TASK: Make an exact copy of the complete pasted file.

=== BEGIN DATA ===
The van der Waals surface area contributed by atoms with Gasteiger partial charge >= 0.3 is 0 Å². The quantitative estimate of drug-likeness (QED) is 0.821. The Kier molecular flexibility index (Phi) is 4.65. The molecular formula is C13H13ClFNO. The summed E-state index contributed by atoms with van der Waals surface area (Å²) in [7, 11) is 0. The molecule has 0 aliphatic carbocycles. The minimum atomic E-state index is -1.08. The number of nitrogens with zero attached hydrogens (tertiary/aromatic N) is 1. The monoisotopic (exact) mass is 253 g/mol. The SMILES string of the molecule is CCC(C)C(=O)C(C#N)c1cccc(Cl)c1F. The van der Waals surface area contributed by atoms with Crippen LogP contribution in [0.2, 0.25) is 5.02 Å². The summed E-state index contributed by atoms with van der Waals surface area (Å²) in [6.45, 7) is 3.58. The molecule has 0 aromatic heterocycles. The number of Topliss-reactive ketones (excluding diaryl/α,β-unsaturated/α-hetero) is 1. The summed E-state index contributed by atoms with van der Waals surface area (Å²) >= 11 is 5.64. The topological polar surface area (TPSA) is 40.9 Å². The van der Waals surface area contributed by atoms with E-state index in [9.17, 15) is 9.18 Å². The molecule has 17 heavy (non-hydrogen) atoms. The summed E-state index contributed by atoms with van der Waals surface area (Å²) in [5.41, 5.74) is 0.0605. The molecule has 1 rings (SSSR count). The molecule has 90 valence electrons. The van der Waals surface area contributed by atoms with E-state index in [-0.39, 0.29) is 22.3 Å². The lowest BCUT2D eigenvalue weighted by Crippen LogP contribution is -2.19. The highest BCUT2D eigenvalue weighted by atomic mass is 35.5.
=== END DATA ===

The van der Waals surface area contributed by atoms with Gasteiger partial charge >= 0.3 is 0 Å². The quantitative estimate of drug-likeness (QED) is 0.821. The Kier molecular flexibility index (Phi) is 4.65. The molecular formula is C13H13ClFNO. The summed E-state index contributed by atoms with van der Waals surface area (Å²) in [7, 11) is 0. The molecule has 0 aliphatic carbocycles. The minimum atomic E-state index is -1.08. The number of nitrogens with zero attached hydrogens (tertiary/aromatic N) is 1. The monoisotopic (exact) mass is 253 g/mol. The SMILES string of the molecule is CCC(C)C(=O)C(C#N)c1cccc(Cl)c1F. The van der Waals surface area contributed by atoms with Crippen LogP contribution in [0.2, 0.25) is 5.02 Å². The summed E-state index contributed by atoms with van der Waals surface area (Å²) in [6.45, 7) is 3.58. The molecule has 0 aromatic heterocycles. The number of Topliss-reactive ketones (excluding diaryl/α,β-unsaturated/α-hetero) is 1. The summed E-state index contributed by atoms with van der Waals surface area (Å²) >= 11 is 5.64. The topological polar surface area (TPSA) is 40.9 Å². The van der Waals surface area contributed by atoms with E-state index in [9.17, 15) is 9.18 Å². The molecule has 17 heavy (non-hydrogen) atoms. The summed E-state index contributed by atoms with van der Waals surface area (Å²) in [5.41, 5.74) is 0.0605. The molecule has 1 rings (SSSR count). The molecule has 90 valence electrons. The van der Waals surface area contributed by atoms with E-state index in [-0.39, 0.29) is 22.3 Å². The lowest BCUT2D eigenvalue weighted by Crippen LogP contribution is -2.19. The highest BCUT2D eigenvalue weighted by atomic mass is 35.5.